Meandering Occult Abstraction
Choral sounds weave through strata of alto saxophone and murmuring electronics calling to mind a corruption of Gregorian chants that cast aural spells and conjure sonorous spirits to dance among flickering candles and tiny tumbling plumes of fragrant smoke in a strange and meditative ritual. Tumbling hand percussion and shimmering cymbals conjoin with empty space and swells of ambient abstractions. Repetitive bass lines, raspy cries, pulses of minimalist organ both beautiful and haunting until the very end when the sounds begin to unravel into a menacing admonition of devil worship.White Gourd is the conceptual realm of Suzanne Stone (Million Brazilians) whose live performances employ(ed) tarot imagery and ominous theater that draw the audience into a confrontational and disturbing dream-realm of the crooked mage and her corrupted sonic familiars. A performance that I aspire to witness if and when the plague of men subsides. Compelling cover art designed and printed Grant Corum.ReplyForward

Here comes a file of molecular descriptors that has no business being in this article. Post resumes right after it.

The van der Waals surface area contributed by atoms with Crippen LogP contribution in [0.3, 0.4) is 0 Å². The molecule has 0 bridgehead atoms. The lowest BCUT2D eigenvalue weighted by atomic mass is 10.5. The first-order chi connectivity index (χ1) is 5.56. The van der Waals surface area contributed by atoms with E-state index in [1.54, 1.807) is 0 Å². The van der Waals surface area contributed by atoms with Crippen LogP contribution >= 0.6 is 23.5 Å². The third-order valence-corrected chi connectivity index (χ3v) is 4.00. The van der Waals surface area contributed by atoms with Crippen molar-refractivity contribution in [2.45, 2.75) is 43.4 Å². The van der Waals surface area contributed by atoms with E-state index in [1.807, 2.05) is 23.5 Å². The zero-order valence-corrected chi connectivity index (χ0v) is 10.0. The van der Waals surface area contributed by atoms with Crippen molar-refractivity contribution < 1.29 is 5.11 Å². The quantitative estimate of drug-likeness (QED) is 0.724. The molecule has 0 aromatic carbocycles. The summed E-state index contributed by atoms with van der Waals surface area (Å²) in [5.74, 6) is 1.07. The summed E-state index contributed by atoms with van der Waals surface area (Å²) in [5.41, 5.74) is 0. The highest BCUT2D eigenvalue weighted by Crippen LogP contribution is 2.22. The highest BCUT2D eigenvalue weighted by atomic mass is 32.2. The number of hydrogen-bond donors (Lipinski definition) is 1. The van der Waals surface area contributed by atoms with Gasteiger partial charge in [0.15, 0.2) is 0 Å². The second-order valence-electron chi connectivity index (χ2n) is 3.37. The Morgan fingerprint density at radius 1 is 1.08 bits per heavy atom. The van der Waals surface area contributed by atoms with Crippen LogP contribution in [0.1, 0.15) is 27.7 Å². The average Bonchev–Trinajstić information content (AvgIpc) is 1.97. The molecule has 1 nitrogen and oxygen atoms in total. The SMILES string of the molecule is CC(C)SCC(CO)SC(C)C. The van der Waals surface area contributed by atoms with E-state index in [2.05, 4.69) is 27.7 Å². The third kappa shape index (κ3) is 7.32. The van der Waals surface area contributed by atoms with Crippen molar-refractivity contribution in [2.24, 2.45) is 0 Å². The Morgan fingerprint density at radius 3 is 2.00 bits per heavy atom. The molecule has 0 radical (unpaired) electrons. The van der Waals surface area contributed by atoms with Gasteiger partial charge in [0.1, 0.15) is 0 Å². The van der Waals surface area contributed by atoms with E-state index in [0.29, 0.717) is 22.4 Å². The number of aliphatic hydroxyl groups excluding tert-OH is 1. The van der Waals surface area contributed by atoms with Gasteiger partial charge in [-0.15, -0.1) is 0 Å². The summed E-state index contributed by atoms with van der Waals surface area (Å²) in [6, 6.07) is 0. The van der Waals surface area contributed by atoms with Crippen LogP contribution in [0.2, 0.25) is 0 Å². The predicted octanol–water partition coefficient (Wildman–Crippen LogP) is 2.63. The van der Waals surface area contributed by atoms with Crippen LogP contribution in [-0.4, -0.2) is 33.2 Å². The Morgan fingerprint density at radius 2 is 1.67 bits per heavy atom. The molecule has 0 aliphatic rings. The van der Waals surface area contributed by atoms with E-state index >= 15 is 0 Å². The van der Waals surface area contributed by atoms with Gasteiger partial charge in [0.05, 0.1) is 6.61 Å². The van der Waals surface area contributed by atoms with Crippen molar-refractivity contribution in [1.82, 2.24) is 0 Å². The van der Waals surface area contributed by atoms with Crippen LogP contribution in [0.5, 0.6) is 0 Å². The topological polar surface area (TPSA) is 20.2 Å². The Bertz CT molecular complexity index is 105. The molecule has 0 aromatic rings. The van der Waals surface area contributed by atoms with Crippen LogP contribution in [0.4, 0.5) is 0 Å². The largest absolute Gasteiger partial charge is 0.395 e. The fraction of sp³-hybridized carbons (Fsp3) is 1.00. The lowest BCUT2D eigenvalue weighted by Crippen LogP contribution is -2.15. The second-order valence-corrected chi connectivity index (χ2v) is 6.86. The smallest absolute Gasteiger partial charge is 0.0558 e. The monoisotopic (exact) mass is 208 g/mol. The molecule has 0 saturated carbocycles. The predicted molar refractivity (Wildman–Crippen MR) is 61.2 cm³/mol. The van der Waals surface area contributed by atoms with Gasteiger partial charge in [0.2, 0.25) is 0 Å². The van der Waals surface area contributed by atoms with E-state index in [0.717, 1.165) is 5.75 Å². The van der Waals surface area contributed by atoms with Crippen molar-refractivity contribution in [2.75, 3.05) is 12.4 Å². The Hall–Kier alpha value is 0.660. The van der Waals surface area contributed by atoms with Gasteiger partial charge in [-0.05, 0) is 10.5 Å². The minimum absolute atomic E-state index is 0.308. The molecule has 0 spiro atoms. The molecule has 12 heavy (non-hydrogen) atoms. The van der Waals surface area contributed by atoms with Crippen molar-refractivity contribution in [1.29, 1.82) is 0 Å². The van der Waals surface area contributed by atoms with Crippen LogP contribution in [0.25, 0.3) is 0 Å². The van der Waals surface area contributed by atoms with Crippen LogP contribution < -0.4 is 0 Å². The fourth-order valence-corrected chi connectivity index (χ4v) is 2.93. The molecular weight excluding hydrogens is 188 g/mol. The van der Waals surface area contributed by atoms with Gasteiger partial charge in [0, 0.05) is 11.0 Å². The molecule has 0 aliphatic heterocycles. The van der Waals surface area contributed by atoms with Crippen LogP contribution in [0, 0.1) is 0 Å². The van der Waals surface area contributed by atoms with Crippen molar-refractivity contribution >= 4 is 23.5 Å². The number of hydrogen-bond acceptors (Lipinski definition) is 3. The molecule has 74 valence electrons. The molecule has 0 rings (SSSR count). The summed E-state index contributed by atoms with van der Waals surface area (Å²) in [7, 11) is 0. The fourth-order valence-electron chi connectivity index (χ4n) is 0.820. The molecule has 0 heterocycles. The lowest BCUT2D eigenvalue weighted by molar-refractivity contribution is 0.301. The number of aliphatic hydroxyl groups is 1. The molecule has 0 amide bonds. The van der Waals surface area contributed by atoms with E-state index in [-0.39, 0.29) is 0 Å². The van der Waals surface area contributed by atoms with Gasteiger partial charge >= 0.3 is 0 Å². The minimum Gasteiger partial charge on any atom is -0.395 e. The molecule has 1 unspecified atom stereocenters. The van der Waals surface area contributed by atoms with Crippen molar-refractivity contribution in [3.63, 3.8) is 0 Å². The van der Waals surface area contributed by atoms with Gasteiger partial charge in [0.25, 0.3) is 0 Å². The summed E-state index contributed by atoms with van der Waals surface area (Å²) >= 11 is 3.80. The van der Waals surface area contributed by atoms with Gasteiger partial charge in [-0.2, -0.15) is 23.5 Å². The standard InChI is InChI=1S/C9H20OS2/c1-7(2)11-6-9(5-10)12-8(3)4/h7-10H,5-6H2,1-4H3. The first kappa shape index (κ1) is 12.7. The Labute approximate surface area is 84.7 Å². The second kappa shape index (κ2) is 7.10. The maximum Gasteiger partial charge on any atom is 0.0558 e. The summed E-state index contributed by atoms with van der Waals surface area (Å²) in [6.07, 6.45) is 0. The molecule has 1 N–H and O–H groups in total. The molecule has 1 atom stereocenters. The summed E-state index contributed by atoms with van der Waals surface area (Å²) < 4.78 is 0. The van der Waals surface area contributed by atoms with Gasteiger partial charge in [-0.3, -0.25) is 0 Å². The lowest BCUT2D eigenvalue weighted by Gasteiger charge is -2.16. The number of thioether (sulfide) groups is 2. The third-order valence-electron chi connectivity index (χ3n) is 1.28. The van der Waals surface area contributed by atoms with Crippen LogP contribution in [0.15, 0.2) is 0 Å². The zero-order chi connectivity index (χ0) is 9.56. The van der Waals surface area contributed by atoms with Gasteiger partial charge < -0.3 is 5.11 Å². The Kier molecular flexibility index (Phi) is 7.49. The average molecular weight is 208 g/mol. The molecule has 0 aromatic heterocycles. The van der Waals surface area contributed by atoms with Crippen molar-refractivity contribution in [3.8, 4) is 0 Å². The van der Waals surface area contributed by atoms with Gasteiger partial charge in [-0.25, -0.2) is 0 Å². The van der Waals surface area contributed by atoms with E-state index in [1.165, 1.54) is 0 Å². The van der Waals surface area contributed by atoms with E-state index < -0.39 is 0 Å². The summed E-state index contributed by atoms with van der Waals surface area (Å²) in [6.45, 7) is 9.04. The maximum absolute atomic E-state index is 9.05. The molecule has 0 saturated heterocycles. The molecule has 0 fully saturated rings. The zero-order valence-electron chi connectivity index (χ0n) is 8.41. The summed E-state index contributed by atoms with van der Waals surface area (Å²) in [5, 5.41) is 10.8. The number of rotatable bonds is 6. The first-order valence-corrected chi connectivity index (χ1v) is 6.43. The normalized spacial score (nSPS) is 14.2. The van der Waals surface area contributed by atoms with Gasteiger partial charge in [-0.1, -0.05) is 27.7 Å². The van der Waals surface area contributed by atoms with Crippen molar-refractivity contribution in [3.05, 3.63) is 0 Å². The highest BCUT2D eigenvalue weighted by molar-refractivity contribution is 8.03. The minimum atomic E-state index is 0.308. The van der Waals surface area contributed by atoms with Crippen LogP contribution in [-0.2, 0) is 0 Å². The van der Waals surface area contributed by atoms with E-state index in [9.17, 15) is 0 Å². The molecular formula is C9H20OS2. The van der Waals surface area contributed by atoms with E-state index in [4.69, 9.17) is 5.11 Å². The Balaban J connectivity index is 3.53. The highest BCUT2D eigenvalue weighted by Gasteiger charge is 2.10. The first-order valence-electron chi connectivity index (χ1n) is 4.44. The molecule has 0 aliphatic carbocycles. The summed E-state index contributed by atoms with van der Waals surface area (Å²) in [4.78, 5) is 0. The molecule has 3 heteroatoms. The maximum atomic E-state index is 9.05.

Driving Spooky Hardcore
Santa Rosa’s Acrylics are rowdy. They’re pissed-off, they’re tripped-out, and they are chock full of cake. Between a deluge of down-stroke hooks and squealing feedback you’ll find ethereal, reverb soaked washes of melancholic guitar diving through synthesizer oscillations, vigorous drum-kit malice with beautifully crisp strikes to the snare (throat), and a bass throttling worthy of misdemeanor assault. Orbiting around the churning electric guitar, these tracks are adroitly mixed, emotive, and raw with a glistening dollop of psychedelia (scope the liner notes and video: https://www.youtube.com/watch?v=BPGhsQo_4UE. to witness their enigmatic cake theme). There is a killer intro, a beautifully ominous ending and two meandering interludes that offer brief respites from the suffering, confusion, and venom that is spread liberally over the rest of the recording. In contrast to the introspective and personal lyrics the sounds emitted are aggressive, confrontational and is, in its essence, an album that provides the perfect backdrop for skating pools, serrated spatula fights, and eating cake… or perhaps all three at once.